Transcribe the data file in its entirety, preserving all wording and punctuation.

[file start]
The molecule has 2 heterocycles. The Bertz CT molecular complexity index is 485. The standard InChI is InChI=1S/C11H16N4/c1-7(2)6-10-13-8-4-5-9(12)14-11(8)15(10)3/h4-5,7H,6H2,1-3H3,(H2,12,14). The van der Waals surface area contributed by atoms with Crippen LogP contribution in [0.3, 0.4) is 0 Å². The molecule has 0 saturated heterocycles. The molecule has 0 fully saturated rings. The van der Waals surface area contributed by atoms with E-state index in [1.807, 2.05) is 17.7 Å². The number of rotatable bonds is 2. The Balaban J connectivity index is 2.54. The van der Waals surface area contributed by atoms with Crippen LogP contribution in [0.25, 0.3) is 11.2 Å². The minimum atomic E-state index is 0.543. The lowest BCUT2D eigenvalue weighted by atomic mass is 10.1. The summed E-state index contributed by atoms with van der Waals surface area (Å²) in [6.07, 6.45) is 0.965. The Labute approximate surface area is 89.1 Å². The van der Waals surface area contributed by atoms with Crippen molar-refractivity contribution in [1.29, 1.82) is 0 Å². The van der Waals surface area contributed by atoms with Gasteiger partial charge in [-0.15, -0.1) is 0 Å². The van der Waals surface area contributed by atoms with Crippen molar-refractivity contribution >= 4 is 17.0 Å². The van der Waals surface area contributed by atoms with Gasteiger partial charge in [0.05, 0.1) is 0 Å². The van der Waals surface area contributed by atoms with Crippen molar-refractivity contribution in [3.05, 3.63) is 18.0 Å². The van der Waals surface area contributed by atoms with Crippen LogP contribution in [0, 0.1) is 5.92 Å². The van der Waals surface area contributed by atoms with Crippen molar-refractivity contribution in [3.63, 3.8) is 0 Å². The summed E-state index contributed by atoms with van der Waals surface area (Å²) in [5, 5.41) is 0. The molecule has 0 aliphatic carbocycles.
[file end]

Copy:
The molecule has 2 heterocycles. The Bertz CT molecular complexity index is 485. The standard InChI is InChI=1S/C11H16N4/c1-7(2)6-10-13-8-4-5-9(12)14-11(8)15(10)3/h4-5,7H,6H2,1-3H3,(H2,12,14). The van der Waals surface area contributed by atoms with Crippen LogP contribution in [0.3, 0.4) is 0 Å². The molecule has 0 saturated heterocycles. The molecule has 0 fully saturated rings. The van der Waals surface area contributed by atoms with E-state index in [1.807, 2.05) is 17.7 Å². The number of rotatable bonds is 2. The Balaban J connectivity index is 2.54. The van der Waals surface area contributed by atoms with Crippen LogP contribution in [0.25, 0.3) is 11.2 Å². The minimum atomic E-state index is 0.543. The lowest BCUT2D eigenvalue weighted by atomic mass is 10.1. The summed E-state index contributed by atoms with van der Waals surface area (Å²) in [6.07, 6.45) is 0.965. The Labute approximate surface area is 89.1 Å². The van der Waals surface area contributed by atoms with Crippen molar-refractivity contribution in [1.29, 1.82) is 0 Å². The van der Waals surface area contributed by atoms with Gasteiger partial charge in [-0.15, -0.1) is 0 Å². The van der Waals surface area contributed by atoms with Crippen molar-refractivity contribution >= 4 is 17.0 Å². The van der Waals surface area contributed by atoms with Gasteiger partial charge in [0.05, 0.1) is 0 Å². The van der Waals surface area contributed by atoms with Crippen molar-refractivity contribution in [3.05, 3.63) is 18.0 Å². The van der Waals surface area contributed by atoms with Crippen LogP contribution in [0, 0.1) is 5.92 Å². The van der Waals surface area contributed by atoms with Crippen molar-refractivity contribution in [3.63, 3.8) is 0 Å². The summed E-state index contributed by atoms with van der Waals surface area (Å²) in [5, 5.41) is 0. The molecule has 0 aliphatic carbocycles.